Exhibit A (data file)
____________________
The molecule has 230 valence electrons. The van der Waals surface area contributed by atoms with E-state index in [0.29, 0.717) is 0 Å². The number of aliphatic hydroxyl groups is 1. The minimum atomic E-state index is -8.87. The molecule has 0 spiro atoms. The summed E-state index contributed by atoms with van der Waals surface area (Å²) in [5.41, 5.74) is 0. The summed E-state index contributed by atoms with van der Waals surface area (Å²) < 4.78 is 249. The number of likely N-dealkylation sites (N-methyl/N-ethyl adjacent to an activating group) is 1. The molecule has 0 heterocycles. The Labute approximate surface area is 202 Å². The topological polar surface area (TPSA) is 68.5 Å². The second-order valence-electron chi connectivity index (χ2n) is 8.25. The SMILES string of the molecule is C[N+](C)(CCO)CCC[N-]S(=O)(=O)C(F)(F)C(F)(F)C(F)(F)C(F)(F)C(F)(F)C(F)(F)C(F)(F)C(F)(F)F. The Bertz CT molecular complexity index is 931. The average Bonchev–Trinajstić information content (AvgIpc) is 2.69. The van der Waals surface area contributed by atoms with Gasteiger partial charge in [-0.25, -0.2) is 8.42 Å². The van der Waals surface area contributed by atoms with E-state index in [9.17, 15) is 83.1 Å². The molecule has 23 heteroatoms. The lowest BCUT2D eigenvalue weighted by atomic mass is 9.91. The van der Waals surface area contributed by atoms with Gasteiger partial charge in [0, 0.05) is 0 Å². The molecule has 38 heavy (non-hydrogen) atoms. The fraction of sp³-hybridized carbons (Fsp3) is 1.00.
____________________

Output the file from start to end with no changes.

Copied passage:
The molecule has 230 valence electrons. The van der Waals surface area contributed by atoms with E-state index in [0.29, 0.717) is 0 Å². The number of aliphatic hydroxyl groups is 1. The minimum atomic E-state index is -8.87. The molecule has 0 spiro atoms. The summed E-state index contributed by atoms with van der Waals surface area (Å²) in [5.41, 5.74) is 0. The summed E-state index contributed by atoms with van der Waals surface area (Å²) < 4.78 is 249. The number of likely N-dealkylation sites (N-methyl/N-ethyl adjacent to an activating group) is 1. The molecule has 0 heterocycles. The Labute approximate surface area is 202 Å². The topological polar surface area (TPSA) is 68.5 Å². The second-order valence-electron chi connectivity index (χ2n) is 8.25. The SMILES string of the molecule is C[N+](C)(CCO)CCC[N-]S(=O)(=O)C(F)(F)C(F)(F)C(F)(F)C(F)(F)C(F)(F)C(F)(F)C(F)(F)C(F)(F)F. The Bertz CT molecular complexity index is 931. The average Bonchev–Trinajstić information content (AvgIpc) is 2.69. The van der Waals surface area contributed by atoms with Gasteiger partial charge in [-0.25, -0.2) is 8.42 Å². The van der Waals surface area contributed by atoms with E-state index in [9.17, 15) is 83.1 Å². The molecule has 23 heteroatoms. The lowest BCUT2D eigenvalue weighted by atomic mass is 9.91. The van der Waals surface area contributed by atoms with Gasteiger partial charge in [0, 0.05) is 0 Å². The molecule has 38 heavy (non-hydrogen) atoms. The fraction of sp³-hybridized carbons (Fsp3) is 1.00.